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Chiari Malformation

The Chiari malformation (also called the Arnold Chiari malformation) is a developmental anomaly at the base of the brain that results in the downward displacement of some of the brain's structures into the spinal canal. These malformations have been subdivided to reflect the degree of displacement as well as the varying etiology of the malformations. Type I malformations consist of a downward displacement of the cerebellar tonsils (two pegs of tissue that hang off the inferior surface of the cerebellum at the base of the brain) out of the inferior opening of the skull into the spinal canal. No other structures of the brain are displaced. There is frequently (30–75 percent of the time) an associated accumulation of fluid within the interior of the spinal cord. Type II malformations have greater displacement of brain structures into the spinal canal. In addition to the cerebellum's tonsils, there is also displacement of the inferior vermis (bundle of tissue connecting the two halves of the cerebellum), fourth ventricle, choroid plexus and medulla. The displacement is variable but quite frequently can extend down to the mid portion of the neck. Type II malformations are typically part of a larger developmental syndrome associated with myelodysplasia (spina bifida). Type III malformation is a special type of myelodysplasia where there is a spina bifida (division or defect in the posterior portion of the bony spine) in the neck with an associated herniation of a fluid sac into the overlying defect in tissue closure. Lower structures of the brain herniate into this fluid sac. Occasionally one hears of a Type IV malformation. This refers to a hypoplasia (incomplete development) or aplasia (lack of development) of a portion of the cerebellum and, in fact, is not a hind brain herniation at all in contrast to Types I–III.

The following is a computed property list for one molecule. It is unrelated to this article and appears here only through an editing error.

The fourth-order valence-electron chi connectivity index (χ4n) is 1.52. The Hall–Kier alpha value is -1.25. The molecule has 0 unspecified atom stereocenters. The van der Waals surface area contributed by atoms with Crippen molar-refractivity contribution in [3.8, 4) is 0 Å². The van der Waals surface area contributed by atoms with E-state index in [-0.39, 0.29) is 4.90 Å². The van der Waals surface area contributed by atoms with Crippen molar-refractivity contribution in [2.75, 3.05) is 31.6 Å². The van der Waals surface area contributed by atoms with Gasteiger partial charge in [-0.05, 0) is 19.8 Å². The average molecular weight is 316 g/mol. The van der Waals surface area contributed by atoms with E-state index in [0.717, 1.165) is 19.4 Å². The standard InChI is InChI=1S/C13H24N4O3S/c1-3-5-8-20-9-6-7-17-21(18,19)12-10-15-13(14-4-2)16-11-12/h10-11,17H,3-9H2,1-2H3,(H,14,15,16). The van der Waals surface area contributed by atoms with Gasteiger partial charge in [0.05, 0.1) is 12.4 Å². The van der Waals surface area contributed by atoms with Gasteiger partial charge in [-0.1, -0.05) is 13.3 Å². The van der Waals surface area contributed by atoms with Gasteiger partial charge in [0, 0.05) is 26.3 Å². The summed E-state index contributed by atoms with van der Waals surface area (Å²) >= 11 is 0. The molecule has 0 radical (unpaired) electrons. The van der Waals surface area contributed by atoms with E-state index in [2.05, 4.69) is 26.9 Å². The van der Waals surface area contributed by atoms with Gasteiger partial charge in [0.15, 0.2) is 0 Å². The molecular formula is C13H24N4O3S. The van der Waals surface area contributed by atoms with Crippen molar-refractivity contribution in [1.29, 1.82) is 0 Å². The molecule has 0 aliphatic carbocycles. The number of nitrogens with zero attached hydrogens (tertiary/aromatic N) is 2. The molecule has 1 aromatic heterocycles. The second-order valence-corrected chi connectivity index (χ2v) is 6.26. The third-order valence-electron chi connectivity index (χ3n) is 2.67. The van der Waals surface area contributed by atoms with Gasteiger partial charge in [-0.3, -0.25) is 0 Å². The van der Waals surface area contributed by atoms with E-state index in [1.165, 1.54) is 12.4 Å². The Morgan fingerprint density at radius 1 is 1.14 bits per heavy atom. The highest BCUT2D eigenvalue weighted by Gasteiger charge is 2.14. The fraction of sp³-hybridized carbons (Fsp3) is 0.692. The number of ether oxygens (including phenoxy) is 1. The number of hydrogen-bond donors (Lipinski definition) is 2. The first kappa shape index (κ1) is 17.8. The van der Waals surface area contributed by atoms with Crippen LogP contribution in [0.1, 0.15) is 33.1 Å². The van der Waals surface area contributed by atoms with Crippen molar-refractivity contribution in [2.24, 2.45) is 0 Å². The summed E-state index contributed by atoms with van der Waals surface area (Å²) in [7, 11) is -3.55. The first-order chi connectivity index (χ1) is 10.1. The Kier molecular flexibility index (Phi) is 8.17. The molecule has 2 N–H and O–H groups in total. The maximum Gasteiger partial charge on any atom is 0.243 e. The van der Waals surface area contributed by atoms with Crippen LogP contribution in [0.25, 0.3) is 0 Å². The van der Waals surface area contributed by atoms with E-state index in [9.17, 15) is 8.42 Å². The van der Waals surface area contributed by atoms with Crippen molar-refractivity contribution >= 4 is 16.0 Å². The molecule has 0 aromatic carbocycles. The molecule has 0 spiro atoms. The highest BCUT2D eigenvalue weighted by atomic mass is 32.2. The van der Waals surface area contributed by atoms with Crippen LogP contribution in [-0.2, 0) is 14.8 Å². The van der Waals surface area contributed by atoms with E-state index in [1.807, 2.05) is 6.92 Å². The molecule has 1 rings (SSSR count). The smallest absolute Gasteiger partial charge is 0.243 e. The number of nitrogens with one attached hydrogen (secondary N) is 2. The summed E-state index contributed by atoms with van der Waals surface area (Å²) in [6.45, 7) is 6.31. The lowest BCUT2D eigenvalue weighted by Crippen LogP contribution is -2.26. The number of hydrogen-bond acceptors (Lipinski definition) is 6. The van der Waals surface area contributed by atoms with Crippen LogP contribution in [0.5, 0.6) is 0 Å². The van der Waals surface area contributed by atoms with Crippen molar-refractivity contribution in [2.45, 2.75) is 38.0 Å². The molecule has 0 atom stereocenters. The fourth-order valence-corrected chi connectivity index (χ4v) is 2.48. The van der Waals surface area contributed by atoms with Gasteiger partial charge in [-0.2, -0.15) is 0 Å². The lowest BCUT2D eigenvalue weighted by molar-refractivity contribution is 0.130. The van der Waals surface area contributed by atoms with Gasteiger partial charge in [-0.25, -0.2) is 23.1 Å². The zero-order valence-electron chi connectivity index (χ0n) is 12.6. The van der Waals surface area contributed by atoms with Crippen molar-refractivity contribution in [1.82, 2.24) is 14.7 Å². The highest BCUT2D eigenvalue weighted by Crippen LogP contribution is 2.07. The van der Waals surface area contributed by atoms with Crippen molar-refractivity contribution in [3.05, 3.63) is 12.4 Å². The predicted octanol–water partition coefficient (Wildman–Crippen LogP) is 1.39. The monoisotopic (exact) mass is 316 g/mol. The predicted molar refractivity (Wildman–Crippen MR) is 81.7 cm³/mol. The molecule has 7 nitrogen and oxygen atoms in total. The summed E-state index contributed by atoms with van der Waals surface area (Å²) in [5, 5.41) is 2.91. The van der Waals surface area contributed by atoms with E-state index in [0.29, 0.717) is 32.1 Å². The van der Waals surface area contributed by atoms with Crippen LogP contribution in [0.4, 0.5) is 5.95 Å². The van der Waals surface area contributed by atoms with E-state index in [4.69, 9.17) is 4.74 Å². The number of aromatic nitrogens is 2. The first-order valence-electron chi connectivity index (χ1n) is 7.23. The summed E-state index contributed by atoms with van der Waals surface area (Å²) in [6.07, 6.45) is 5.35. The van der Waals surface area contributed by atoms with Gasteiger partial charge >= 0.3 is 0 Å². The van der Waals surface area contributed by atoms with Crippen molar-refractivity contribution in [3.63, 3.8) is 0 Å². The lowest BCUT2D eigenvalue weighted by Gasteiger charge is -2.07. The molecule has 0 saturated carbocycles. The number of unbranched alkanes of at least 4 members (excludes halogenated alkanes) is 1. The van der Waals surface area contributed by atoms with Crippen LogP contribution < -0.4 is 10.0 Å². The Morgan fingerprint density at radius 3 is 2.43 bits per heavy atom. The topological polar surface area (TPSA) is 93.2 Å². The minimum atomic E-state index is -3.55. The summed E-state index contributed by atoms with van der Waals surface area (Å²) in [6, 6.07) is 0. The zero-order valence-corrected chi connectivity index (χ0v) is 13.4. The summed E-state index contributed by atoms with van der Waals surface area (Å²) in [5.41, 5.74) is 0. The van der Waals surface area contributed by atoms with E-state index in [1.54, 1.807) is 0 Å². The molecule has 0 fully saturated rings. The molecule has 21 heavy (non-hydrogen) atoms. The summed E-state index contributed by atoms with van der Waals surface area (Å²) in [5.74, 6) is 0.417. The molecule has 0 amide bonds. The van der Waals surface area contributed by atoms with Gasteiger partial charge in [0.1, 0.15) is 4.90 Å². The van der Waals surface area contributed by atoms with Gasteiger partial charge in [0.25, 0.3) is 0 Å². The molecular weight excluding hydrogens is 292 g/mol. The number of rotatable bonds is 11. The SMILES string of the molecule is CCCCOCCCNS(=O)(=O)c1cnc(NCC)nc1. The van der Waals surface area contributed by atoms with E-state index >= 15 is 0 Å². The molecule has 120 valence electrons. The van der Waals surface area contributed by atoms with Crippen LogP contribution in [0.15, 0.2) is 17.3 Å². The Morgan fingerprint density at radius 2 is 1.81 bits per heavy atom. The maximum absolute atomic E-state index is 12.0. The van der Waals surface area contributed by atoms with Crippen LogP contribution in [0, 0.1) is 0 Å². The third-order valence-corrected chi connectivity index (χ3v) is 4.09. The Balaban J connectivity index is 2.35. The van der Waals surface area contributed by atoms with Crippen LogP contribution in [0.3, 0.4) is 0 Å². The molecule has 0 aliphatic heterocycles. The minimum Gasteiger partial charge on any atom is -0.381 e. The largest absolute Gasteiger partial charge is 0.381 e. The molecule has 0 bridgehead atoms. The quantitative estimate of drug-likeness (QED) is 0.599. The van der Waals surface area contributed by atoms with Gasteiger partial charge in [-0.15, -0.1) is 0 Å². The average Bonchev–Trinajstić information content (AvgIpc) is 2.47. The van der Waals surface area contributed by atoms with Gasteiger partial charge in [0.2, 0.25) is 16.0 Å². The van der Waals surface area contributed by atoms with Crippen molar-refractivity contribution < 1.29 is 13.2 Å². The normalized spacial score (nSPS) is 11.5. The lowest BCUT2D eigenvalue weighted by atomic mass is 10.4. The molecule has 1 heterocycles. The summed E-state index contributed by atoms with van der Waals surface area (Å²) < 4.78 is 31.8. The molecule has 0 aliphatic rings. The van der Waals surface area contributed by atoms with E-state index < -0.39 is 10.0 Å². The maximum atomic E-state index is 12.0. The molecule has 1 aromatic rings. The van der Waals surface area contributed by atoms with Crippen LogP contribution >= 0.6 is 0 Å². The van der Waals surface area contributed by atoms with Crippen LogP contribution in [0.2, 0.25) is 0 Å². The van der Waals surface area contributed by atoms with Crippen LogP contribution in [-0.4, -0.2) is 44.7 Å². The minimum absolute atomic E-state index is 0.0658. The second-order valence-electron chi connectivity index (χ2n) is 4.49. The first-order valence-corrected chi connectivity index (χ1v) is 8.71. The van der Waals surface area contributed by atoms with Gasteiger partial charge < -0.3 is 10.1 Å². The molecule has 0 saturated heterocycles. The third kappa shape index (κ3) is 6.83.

It is not unusual for Chiari malformations to have an associated accumulation of fluid within the interior of the spinal cord. This condition is termed syringomyelia or hydromyelia. The condition ultimately results in progressive formation intramedullary (referring to the interior of the spinal cord or brain stem) cyst associated with progressive neurological deficits. While there are other reasons for cysts to occur within the spinal cord (trauma, tumor), the bulk of cysts that occur in the spinal cord are due to skull-base abnormalities.